There are many different definitions of organizational culture. Most of them suggest basically the same principle, that the organization’s culture is the shared values, beliefs and assumptions of how the members should behave. The purpose of the culture is to understand how organizations function and gives meaning to the organizations way of doing things. Culture helps to foster internal integration, bring employees from all levels of the organization much closer together, increases moral, and enhances their performance. Just as personality shapes an individual, organizational culture shapes its members and defines what the organization is willing to do. The goal of the organization should not only emphasize on being profitable but also to ensure that its members are working in a healthy organizational culture. Culture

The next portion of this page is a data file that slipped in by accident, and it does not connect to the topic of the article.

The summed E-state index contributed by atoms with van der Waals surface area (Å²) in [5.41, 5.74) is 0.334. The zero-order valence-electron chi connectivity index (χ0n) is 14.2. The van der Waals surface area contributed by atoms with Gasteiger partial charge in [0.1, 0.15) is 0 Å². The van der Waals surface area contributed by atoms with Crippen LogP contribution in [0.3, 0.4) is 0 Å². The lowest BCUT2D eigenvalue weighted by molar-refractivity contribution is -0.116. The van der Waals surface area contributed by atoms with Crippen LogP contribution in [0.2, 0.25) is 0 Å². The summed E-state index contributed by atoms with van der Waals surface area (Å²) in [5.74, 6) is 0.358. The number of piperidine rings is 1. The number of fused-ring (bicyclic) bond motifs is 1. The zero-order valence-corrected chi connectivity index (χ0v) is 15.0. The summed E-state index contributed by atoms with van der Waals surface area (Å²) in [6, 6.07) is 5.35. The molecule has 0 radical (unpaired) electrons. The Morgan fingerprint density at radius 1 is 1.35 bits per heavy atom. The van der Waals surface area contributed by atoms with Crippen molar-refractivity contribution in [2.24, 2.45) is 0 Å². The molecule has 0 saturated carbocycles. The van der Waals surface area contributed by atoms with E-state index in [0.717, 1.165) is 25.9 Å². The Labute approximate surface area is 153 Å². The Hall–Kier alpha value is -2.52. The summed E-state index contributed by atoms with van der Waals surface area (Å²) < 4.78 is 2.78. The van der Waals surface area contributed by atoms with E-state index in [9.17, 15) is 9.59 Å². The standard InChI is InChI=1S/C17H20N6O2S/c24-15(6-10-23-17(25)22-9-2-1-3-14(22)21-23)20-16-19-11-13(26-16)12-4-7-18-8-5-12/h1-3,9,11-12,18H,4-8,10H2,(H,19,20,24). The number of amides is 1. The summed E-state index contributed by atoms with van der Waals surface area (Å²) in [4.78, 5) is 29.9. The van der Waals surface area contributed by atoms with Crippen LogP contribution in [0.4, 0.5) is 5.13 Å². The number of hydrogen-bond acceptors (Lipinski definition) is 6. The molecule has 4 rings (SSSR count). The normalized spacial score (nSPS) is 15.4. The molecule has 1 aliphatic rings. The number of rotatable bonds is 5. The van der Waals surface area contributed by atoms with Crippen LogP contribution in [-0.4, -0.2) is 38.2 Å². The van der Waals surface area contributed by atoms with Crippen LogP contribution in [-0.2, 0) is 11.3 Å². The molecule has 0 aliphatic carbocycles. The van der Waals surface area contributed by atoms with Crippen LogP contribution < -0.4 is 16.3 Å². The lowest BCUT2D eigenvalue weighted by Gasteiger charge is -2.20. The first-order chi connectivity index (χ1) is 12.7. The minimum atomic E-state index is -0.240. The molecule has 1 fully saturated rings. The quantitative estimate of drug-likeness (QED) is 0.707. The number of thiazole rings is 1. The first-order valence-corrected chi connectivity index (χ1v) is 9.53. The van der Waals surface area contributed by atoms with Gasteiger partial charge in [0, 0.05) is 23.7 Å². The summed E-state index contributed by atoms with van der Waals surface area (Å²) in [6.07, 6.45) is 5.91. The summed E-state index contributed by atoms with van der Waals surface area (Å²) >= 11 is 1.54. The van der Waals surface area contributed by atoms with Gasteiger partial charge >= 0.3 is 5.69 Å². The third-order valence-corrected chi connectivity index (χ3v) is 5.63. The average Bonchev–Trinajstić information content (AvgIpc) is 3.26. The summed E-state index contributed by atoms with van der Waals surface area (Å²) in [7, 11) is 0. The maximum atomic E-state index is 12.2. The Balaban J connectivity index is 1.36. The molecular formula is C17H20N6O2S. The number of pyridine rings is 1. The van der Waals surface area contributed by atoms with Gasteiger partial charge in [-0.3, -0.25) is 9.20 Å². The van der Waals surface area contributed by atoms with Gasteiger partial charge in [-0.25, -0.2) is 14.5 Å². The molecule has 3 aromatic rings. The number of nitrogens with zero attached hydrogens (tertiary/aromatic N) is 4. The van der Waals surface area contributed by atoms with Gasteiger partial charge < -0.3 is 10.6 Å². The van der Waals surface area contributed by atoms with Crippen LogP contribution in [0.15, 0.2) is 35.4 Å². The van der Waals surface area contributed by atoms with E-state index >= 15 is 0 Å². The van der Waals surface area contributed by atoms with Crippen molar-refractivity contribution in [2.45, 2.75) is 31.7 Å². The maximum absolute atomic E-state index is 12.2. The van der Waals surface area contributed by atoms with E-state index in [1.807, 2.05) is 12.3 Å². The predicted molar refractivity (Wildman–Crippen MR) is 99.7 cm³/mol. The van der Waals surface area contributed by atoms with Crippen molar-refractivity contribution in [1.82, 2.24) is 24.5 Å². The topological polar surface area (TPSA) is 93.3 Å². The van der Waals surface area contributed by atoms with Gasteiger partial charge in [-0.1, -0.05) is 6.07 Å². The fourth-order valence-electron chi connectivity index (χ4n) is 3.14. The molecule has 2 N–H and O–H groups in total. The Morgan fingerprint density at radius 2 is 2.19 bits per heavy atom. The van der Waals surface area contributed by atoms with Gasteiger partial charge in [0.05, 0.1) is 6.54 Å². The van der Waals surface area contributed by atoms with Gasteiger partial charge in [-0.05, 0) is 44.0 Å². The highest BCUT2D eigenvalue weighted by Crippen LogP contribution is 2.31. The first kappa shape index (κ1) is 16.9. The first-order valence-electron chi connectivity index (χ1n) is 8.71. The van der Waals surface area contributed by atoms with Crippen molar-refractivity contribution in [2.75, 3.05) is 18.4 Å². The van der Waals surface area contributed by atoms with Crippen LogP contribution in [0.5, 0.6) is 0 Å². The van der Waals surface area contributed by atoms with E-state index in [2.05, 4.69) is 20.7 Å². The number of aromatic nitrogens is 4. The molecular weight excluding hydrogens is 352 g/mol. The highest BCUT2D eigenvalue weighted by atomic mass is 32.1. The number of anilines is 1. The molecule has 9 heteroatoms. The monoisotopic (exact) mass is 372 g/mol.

“Culture generally refers to patterns of human activity and the symbolic structures that give such activities significance and importance”(Culture, n.d.). Culture, formally defined, is “a pattern of shared basic assumptions that the group learned as it solved its problems of external adaptation and internal integration, that has worked well enough to be considered valid and, therefore, to be taught to new members as the correct way you perceive, think, and feel in relation to those problems”(Schein, 2004). Culture within an organization is formed as the group learns and adapts to its internal and external environment, adopting standard operating procedures (SOP’s), values, beliefs, and assumptions. The responsibility lies with the manager to lead their organization in a way that promotes a positive working culture.
Roles and Responsibilities
There are five key behaviors that can satisfy both what people want, and what organizations need from their leaders to maintain a healthy culture. Leaders must challenge, inspire, enable, model, and encourage their workers. One of the most important things a leader can do for the organizations is to...
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